Share tasks at home and at work by trying to match each person up with the tasks that they’re best at, and dividing up unpleasant or challenging tasks evenly.  For example, have each house-member write down chores and responsibilities that they: 1) like to do, 2) don’t mind doing, 3) would rather not do, or 3) really don’t like.  Then negotiate a fair division, considering each person’s abilities, likes and dislikes, other contributions (like whether they work outside the home), and any other relevant factors.  Also, alternate doing something that you enjoy with tasks that you have to do.  That way, the things you enjoy are a break and a reward.  Also, find ways around your weaknesses so that you have more time to focus on your strengths.  For example, if you don’t like to cook, then get cupcakes from the grocery store for the potluck, rather than convincing yourself that you have to make them from scratch.

7. Reward yourself.

When you meet a goal or deadline, give yourself an appropriate reward for the effort.  You may want to make a list of your favorite activities, foods, TV shows, trinkets, and places to go, and then treat yourself to a reward after accomplishing something.

8. Take time to relax.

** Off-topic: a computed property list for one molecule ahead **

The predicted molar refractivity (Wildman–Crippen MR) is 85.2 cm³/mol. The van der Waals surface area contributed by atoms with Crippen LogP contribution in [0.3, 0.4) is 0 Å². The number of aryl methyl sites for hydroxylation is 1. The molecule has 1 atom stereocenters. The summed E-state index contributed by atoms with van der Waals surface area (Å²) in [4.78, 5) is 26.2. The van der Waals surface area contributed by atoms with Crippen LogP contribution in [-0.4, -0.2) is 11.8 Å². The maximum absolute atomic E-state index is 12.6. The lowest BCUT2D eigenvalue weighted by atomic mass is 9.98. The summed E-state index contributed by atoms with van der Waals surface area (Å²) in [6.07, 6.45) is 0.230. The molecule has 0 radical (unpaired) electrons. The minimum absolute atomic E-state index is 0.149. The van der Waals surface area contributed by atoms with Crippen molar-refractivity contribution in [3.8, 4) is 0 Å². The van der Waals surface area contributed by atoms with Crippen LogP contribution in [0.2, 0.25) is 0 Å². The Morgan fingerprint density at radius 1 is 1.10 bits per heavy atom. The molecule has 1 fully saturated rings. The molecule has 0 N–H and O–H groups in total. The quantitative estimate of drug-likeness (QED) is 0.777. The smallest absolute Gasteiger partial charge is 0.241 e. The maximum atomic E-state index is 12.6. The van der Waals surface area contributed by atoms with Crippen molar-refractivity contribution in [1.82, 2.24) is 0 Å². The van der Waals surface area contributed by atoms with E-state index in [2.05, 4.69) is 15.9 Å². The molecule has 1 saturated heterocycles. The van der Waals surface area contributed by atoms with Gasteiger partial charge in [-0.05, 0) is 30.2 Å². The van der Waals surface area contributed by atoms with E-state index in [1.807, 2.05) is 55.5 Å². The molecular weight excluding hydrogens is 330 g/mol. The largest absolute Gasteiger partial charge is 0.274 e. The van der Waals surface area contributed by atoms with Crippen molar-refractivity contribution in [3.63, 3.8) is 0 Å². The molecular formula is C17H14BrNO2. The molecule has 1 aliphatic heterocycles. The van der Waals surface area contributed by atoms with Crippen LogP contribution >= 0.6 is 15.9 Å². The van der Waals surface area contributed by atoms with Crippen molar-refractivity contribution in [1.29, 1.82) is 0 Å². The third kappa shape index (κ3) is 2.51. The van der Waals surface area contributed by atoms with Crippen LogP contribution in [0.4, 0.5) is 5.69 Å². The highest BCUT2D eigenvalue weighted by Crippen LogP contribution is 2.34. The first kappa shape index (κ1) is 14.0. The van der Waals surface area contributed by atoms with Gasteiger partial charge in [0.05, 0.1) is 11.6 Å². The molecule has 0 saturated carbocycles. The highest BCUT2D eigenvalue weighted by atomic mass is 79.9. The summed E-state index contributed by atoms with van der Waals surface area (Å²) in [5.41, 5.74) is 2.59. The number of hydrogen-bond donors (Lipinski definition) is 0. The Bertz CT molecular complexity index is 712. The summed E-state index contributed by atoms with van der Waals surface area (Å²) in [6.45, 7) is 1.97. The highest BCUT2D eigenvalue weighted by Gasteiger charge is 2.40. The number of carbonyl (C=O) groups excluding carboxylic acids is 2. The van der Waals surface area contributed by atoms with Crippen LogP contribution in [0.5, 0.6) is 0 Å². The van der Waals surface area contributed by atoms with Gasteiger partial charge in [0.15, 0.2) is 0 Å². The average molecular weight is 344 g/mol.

Schedule breaks into each day and week to rest, play, move around, and re-energize.  Pace yourself so you don’t get exhausted.

9. Be flexible.

Acknowledge and anticipate that some of your projects, deadlines, and obligations will not turn out how you planned.  Don’t beat yourself up over this, but adjust accordingly and learn from your mistakes.  When you realize you didn’t live up to your expectations, think about similar future situations and how you can approach them more effectively.  Life demands flexibility.

10. Humor and willingness.

Have a sense of humor about your disorganization or forgetfulness.  If you can be a little relaxed about it and laugh about your tendency to be messy, others will forgive you more easily and you will feel less defensive, making communication easier.  Also, the guilt that many people feel, in an attempt to motivate themselves, often backfires and paralyzes them.  So don’t take it too seriously, but allow some lightheartedness to make the task lighter.

11. Accept the ongoing process.

Because being organized is a process, there will never be a time when all the work is completely done.  Life changes, people change, and the way you organize will continue to evolve.  Notice and celebrate when you find a better way to organize something, instead of focusing only on what remains undone.  Learn to accept organizing as an ongoing and creative part of life, and perhaps even to enjoy it.

12. Remember that organization is a skill that can be learned.

The good news is that there are many tips and techniques that you can try out, to see which work best for you.  The bad news is that, as with any skill, it takes time and effort to learn to be organized.  But the more you do it, the easier it gets and the more it becomes automatic.  So don’t give up, even if you’ve slipped up for a while.  Just pick an area, and try again.  Each time will be a little easier and you’ll get better at it with practice.

Anda Jines MS LCPC offers mental health counseling services in the southwest suburbs of Chicago, in Tinley Park, IL (60477); near Orland Park, Oak Forest, Orland Hills, Palos Heights, Mokena, and Frankfort. Click here for more about Anda Jines MS LCPC.